Started using my brains. I Used the ratchet straps looped around a lower fixed slat and tighten. Made sure the banana bend was high on one side (Not high in the middle). It was a lot easier doing it this way. The spacer was an offcut piece of 8mm timber
Putting the decking down. Was a little bit of working as to how I would run them with the posts being out. I ended up following the straight line of the front timber slats.
Worked it out and then used some large rivets as spacers.
Used a pair of long nosed pliers and a screwdriver as a flat bar to lever out the rivets. I didnt want to mark the timber with the long nose pliers.
Before the ratchet was tightened.
Sometimes the warp was largish.... Ratchets made it work.
Notching out the floorboards for the deck. Trying to think if I had put the notches on the right side.
Yep, managed to put them on the right side! And more ratchet work needed.
End of the day and I heard a "crack" as I stepped over some tools... I had snapped the drill bit. Off to Bunnings again! I stopped work as I wasnt paying enough attention and was making small mistakes.
Deck is done!
Happy with it. I have left the joists hanging out as may attach something to them later (As in a sail or string of lighting)
Always helps to take a photo of what timber you buy before going to pay for it at the trade desk
Handrail time, Trying to figure out the height I wanted and make sure it would be legal. Also I really didnt want to cut the post height (was just being nervous as once cut it was cut) Finally just bit the bullet and did it.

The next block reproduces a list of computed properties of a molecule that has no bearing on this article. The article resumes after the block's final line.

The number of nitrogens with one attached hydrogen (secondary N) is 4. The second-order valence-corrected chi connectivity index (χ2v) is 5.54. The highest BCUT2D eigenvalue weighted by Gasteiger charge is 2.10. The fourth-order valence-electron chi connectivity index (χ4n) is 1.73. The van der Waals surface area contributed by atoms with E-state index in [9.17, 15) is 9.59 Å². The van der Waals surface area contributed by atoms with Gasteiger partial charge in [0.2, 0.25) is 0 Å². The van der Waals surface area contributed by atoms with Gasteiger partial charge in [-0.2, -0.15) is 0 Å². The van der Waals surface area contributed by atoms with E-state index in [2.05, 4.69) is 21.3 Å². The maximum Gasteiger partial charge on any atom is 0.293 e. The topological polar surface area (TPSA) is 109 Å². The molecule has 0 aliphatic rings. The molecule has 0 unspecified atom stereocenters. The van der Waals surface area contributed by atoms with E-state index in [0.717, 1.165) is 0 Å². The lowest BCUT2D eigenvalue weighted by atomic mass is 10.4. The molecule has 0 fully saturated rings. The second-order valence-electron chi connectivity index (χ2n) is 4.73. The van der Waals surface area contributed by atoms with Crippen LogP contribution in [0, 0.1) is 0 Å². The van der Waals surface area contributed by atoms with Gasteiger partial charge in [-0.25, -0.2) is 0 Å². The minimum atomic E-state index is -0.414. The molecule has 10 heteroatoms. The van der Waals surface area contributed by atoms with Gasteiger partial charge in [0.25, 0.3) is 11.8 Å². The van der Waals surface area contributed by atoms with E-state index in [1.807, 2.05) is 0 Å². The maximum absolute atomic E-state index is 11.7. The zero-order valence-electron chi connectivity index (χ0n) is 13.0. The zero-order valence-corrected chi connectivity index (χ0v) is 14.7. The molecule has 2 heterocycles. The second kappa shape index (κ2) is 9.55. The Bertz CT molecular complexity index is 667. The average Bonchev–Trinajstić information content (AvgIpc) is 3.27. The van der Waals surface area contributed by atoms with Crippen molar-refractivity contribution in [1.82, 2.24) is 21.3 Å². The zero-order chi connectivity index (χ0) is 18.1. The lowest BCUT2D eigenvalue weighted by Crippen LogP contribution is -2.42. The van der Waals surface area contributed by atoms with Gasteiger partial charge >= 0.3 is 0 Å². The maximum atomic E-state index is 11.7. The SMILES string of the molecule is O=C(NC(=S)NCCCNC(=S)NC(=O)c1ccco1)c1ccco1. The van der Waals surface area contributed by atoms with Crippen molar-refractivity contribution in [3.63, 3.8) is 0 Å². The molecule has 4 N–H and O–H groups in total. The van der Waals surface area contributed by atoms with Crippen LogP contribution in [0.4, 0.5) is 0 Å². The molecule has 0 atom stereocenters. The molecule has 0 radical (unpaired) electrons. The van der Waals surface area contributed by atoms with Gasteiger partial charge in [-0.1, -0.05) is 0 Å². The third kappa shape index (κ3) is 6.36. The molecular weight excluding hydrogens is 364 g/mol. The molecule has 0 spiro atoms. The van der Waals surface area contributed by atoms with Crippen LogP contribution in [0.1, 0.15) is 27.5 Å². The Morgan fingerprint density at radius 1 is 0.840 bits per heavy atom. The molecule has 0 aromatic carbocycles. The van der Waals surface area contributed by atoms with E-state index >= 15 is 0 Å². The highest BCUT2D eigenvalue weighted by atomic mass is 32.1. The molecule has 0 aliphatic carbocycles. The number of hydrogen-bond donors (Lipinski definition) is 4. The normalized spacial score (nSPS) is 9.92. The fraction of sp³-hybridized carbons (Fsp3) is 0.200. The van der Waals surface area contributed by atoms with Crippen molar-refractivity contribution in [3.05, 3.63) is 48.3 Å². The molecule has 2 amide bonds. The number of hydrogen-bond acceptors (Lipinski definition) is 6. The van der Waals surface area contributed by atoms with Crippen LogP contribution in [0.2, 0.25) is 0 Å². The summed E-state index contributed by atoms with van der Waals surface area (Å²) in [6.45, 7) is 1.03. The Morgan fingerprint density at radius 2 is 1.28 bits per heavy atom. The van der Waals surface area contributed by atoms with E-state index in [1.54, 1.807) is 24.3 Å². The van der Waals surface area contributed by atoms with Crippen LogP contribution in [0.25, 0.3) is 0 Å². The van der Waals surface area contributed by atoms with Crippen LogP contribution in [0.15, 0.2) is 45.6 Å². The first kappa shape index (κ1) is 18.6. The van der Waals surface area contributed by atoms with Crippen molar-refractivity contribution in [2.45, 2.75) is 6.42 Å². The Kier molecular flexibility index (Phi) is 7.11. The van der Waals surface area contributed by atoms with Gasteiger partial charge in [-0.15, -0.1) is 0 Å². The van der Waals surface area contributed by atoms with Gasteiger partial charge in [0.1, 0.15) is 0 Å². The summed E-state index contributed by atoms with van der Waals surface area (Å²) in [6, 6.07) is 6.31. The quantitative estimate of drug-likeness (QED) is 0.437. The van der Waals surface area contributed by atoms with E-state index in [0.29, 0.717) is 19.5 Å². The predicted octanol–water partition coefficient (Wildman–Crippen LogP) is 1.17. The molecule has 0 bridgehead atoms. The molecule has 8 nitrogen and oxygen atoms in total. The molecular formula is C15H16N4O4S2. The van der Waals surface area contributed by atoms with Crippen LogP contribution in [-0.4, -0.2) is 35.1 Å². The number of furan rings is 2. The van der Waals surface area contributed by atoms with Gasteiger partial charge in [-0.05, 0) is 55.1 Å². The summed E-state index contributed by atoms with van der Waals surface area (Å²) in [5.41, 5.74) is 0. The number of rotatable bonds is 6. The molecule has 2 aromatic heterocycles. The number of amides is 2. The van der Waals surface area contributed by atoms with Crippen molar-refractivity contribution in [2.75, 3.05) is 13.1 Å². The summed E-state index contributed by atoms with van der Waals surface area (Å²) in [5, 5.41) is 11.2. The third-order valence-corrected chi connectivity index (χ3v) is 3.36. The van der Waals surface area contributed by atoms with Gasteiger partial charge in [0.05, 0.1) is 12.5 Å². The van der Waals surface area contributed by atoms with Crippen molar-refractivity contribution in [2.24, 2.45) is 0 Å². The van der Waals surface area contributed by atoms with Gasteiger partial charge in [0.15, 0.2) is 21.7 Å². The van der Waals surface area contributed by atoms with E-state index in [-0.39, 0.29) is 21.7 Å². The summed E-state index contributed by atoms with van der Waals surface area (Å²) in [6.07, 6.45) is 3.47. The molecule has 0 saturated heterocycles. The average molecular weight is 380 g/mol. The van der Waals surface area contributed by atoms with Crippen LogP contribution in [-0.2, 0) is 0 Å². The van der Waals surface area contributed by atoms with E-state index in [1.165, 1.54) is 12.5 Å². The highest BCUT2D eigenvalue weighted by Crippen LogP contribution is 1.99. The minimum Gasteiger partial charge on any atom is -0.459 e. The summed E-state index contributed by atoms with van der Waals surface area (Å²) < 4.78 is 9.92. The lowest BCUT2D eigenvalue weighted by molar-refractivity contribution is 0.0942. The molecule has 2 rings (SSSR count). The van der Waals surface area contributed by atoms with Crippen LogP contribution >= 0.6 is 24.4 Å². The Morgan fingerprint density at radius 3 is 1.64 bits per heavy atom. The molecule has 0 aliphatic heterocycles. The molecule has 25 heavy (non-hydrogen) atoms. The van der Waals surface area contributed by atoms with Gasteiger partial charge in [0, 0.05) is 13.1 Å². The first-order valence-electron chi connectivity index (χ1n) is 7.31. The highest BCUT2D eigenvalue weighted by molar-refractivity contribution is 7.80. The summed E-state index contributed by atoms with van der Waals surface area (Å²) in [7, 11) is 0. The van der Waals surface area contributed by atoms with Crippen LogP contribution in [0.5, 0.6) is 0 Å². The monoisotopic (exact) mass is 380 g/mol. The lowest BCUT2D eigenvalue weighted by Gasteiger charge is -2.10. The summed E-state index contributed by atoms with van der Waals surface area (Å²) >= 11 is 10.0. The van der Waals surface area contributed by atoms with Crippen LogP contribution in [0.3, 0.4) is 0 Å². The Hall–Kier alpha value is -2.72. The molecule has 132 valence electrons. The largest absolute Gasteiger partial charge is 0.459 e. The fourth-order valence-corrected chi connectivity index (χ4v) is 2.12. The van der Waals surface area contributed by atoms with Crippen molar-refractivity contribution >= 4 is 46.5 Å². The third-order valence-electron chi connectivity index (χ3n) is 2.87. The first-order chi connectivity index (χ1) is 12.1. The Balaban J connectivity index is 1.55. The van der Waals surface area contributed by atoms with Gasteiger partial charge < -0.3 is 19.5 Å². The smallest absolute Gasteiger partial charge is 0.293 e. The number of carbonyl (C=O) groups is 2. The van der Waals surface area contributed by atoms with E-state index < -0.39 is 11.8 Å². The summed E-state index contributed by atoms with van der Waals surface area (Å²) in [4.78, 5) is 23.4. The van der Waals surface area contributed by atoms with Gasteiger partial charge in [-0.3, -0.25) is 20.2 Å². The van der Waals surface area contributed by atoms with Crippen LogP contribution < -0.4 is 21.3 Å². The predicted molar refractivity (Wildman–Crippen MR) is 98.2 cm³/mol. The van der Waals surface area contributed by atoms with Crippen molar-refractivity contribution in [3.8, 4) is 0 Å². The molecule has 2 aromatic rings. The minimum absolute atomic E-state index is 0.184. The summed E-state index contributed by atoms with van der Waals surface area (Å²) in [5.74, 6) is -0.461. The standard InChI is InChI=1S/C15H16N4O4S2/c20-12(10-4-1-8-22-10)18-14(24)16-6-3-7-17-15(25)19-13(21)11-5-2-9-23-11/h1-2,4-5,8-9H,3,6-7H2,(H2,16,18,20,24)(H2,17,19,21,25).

You can see the ratchet strap I was using on the left.
It was nice getting an edge to the decking part.
Taking shape and realised how tall it actually was.
Posts have been cut, the slats at the front are at the right height. Next stop the handrail. I asked the Workshop community for some suggestions (Workshop question) and actually used one of the suggestions (My idea would have been way to wide with a fierce overhang)
First time ripping a piece of timber. It went well. I Was just nervous doing it.
Making up the edge of the handrail. I made a long "L" edge to stop the flat flexing so much and to allow me to screw the back of it to the posts instead of down into the post (That would allow water to get in and rot)
Notched the right hand end to match the side slats of the deck. I predrilled the holes as I almost split the timber as I was drilling into only 19mm width.